Jan 15, 2003, 01:47 AM
DLG Fan

# Rules of Thumb for Aircraft Design - Angles of Incidence, etc.

On a traditional monoplane with standard rudder/elevator tail, it appears there are a number of 'Rules of Thumb' relating to airplane design. I have a few questions perhaps someone can answer.

Viewing the fuselage from the side, a CG mark can normally be found on model plans with a horizontal line running through it longitudinally along the length of the fuselage. What is this line called and how is it determined? Is it a line that marks the intended direction of flight? I understand that the line passes through the CG but what second point, if any, determines the line?

For the sake of this question, let's assume the main wing has a flat bottom. The main wing is normally mounted on the frame with an 'angle of attack' of some positive angle of the flat bottom of the wing relative to the fuselage line mentioned above. What is the normal angle of attack for planes? I suspect that sport aerobatic planes and jets, for example, may have an angle of attack of 0 degrees, while other planes such as trainers may have a positive angle of attack of a few degrees.

The horizontal stabilizer is also mounted with an 'angle of attack' relative to the aforementioned longitudinal fuselage line. What is the rule of thumb for its 'angle of attack?' I thought I read somewhere that it points up (i.e., has a positive angle of attack) in order to counterbalance some up-pitch effect due to lift from the main wing.

The motor is supposed to be mounted (I assume) with the shaft of the motor along the horizontal longitudinal fuselage line, but at an angle. This is the thrust angle. I have heard that 1 to 3 degrees downward (this should be a negative angle, right?) and 1 to 2 degrees rightward are the suggested 'rules of thumb' for vertical thrust and right thrust. What is the purpose of the downward thrust? To counterbalance the torque of the motor or to compensate for up-pitch due to lift effects or ...? The right thrust is, I understand, there to compensate for the torque effect of the motor.

Any info that you folks may have would be much appreciated. I have been designing planes with Bluecor and have reached the point where this stuff is starting to mean something!

Thanks. My apologies if this sounds a bit muddled or confusing.
Last edited by AZ_Astro; Jan 15, 2003 at 02:07 AM.
 Jan 15, 2003, 07:43 AM Registered User This is really an advanced topic that belongs in modeling science. That said, there's a good amount of info buried in the 'flaperons or spoilerons?' thread in Electric Sailplanes going on right now.. ..a
 Jan 15, 2003, 08:45 AM DLG Fan Thread OP I will take a look at the electric sailplanes threads. Thanks. I have tried a fair number of searches but finding, in particular, the recommended angle of attack for the elevator has proved difficult.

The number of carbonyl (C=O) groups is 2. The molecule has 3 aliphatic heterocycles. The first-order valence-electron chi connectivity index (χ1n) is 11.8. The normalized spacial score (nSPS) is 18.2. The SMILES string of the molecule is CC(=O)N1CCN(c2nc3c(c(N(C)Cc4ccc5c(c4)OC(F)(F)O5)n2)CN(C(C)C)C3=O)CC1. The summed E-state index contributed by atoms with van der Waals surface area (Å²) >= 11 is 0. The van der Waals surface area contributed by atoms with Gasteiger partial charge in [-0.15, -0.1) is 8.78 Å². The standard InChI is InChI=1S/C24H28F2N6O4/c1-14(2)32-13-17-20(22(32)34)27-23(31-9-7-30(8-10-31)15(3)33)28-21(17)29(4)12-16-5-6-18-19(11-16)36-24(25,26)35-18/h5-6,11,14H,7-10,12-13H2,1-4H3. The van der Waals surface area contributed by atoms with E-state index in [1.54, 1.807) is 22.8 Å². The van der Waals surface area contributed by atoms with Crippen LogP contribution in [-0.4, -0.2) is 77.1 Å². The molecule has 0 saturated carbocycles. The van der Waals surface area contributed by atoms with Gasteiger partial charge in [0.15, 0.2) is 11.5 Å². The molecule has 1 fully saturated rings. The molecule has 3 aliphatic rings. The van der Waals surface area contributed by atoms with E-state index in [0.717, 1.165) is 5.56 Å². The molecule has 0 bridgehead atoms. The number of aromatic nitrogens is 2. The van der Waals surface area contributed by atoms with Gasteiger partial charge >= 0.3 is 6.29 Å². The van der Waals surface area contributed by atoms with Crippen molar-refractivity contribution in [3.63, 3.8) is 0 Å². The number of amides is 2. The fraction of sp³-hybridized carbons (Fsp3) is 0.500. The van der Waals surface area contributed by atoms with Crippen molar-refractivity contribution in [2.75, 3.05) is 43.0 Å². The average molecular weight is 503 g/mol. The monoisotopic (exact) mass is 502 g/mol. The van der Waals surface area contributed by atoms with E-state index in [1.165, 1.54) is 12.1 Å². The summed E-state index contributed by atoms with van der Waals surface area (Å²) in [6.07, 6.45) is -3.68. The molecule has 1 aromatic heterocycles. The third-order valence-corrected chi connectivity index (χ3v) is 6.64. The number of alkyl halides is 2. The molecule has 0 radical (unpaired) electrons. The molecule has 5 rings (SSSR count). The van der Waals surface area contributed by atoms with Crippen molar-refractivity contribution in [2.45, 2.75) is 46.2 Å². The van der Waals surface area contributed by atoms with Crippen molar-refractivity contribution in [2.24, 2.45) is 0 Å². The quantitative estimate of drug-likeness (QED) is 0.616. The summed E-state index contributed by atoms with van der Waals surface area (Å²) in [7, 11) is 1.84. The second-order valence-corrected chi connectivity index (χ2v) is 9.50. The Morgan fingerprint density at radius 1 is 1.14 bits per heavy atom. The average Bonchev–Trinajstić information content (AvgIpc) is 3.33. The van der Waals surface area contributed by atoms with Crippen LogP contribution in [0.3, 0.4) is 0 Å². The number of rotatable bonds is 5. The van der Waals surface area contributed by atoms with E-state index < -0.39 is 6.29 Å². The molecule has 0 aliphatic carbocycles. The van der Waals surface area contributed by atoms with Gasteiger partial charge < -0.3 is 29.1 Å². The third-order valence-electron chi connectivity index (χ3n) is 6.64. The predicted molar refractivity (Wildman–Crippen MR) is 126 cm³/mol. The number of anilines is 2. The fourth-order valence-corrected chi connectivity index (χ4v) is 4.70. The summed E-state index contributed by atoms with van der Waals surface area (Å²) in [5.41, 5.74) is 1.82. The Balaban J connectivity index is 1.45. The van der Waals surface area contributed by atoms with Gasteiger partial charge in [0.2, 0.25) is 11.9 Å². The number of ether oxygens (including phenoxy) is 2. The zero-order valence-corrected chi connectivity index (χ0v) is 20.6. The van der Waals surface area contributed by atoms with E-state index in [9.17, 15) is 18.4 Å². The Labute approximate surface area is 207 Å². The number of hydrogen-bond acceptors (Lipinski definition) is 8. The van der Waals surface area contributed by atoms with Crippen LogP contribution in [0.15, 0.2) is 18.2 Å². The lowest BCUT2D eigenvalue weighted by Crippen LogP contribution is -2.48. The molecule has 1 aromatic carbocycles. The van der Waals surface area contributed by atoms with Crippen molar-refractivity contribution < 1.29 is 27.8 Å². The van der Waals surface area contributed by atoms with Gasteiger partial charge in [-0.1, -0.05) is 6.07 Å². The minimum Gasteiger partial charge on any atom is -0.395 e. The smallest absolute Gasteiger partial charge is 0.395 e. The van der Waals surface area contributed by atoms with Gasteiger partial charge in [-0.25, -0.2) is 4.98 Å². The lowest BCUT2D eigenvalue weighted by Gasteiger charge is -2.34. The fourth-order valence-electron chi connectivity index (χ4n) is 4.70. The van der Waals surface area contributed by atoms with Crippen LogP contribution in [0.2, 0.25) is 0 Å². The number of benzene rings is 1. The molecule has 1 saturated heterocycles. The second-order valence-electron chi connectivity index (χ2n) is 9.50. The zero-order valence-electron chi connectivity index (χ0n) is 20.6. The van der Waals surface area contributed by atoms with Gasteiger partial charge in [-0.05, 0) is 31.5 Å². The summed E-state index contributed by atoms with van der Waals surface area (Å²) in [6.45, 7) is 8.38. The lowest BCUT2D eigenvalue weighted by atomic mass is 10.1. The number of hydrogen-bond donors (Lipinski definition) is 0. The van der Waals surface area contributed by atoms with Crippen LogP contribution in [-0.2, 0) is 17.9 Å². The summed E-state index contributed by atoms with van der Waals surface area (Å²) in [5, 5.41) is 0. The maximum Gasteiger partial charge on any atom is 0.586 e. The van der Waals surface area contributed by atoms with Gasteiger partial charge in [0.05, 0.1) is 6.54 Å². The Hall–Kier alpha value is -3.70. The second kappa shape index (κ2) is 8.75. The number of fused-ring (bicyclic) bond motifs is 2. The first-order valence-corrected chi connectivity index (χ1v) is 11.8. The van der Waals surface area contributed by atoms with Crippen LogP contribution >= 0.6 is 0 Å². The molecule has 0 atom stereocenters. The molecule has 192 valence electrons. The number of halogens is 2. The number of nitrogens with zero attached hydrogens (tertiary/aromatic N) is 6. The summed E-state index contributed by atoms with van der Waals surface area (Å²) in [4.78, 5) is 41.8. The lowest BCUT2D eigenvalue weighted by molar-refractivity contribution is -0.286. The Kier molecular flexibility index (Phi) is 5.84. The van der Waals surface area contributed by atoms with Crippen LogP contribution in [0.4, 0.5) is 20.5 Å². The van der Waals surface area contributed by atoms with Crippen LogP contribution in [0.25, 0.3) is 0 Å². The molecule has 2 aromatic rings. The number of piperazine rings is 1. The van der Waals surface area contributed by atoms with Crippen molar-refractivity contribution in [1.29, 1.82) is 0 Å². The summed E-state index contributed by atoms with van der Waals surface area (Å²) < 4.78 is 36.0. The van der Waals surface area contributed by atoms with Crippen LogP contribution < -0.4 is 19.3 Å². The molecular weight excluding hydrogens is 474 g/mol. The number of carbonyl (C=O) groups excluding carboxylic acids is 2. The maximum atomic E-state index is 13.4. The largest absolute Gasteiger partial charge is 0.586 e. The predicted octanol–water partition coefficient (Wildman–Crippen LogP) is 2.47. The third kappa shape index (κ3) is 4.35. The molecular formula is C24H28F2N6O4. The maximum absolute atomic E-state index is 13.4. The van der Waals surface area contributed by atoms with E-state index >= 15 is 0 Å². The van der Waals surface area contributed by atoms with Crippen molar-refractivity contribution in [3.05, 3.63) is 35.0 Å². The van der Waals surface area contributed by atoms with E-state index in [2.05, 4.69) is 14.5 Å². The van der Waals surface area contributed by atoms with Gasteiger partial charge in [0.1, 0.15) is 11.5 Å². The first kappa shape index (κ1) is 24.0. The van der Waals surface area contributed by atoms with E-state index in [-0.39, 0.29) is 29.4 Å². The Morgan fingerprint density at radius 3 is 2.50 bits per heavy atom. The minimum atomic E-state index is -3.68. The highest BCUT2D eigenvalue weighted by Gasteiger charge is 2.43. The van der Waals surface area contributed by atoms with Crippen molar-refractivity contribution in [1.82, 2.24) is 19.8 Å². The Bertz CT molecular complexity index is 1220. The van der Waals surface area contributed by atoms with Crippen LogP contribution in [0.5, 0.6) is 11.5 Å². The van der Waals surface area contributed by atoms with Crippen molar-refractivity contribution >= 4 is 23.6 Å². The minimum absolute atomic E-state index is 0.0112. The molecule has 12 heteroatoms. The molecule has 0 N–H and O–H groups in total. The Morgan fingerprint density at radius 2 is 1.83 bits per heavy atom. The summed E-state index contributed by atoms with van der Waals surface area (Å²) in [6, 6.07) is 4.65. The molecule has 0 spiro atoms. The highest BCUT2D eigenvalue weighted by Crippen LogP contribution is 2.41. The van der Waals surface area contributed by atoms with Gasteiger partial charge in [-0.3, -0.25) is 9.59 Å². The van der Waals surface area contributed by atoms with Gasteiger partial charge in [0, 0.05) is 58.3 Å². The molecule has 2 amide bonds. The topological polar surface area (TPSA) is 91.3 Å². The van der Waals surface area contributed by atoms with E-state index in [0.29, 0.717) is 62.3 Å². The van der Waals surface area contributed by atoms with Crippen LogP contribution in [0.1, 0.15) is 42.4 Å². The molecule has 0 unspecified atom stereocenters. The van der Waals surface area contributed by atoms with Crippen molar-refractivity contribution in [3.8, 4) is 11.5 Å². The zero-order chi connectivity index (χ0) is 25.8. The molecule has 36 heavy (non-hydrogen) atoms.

Jan 15, 2003, 11:28 AM
Registered User

# Re: Rules of Thumb for Aircraft Design - Angles of Incidence, etc.

[QUOTE]Originally posted by AZ_Astro
Viewing the fuselage from the side, a CG mark can normally be found on model plans with a horizontal line running through it longitudinally along the length of the fuselage. What is this line called and how is it determined? ?Is it a line that marks the intended direction of flight? I understand that the line passes through the CG but what second point, if any, determines the line? [QUOTE]

This is called a reference line. It is totally arbitrary as to where its located. It is used as the baseline from which dimensions and angles are measured. It is not the intended line of flight.

[QUOTE][/B]For the sake of this question, let's assume the main wing has a flat bottom. The main wing is normally mounted on the frame with an 'angle of attack' of some positive angle of the flat bottom of the wing relative to the fuselage line mentioned above. [/B][QUOTE]

Not "angle of attack" but rather "angle of incidence". Angle of attack is the angle that the wing moves through the air while its flying and it varies depending on speed and weight of the plane.

[QUOTE][/B]What is the normal angle of attack for planes? I suspect that sport aerobatic planes and jets, for example, may have an angle of attack of 0 degrees, while other planes such as trainers may have a positive angle of attack of a few degrees. [/B][QUOTE]

Angle of incidence can be anywhere from several degrees positive to several degrees negative depending on how the plane is designed. A "rough" rule of thumb for sport/scale planes is 2 degrees positive.

[QUOTE][/B]The horizontal stabilizer is also mounted with an 'angle of attack' relative to the aforementioned longitudinal fuselage line. What is the rule of thumb for its 'angle of attack?' I thought I read somewhere that it points up (i.e., has a positive angle of attack) in order to counterbalance some up-pitch effect due to lift from the main wing.[/B][QUOTE]

The angle of the horizontal tail is normally measured reference to the wing and is called the "angle of decalage". For most models the tail will have a negative angle (leading edge lower). The reason for this is that the plane should be balanced so that the nose wants to drop and the tail has to push down to hold the nose up. This can vary greatly depending on CG, wing location, and fuselage shape.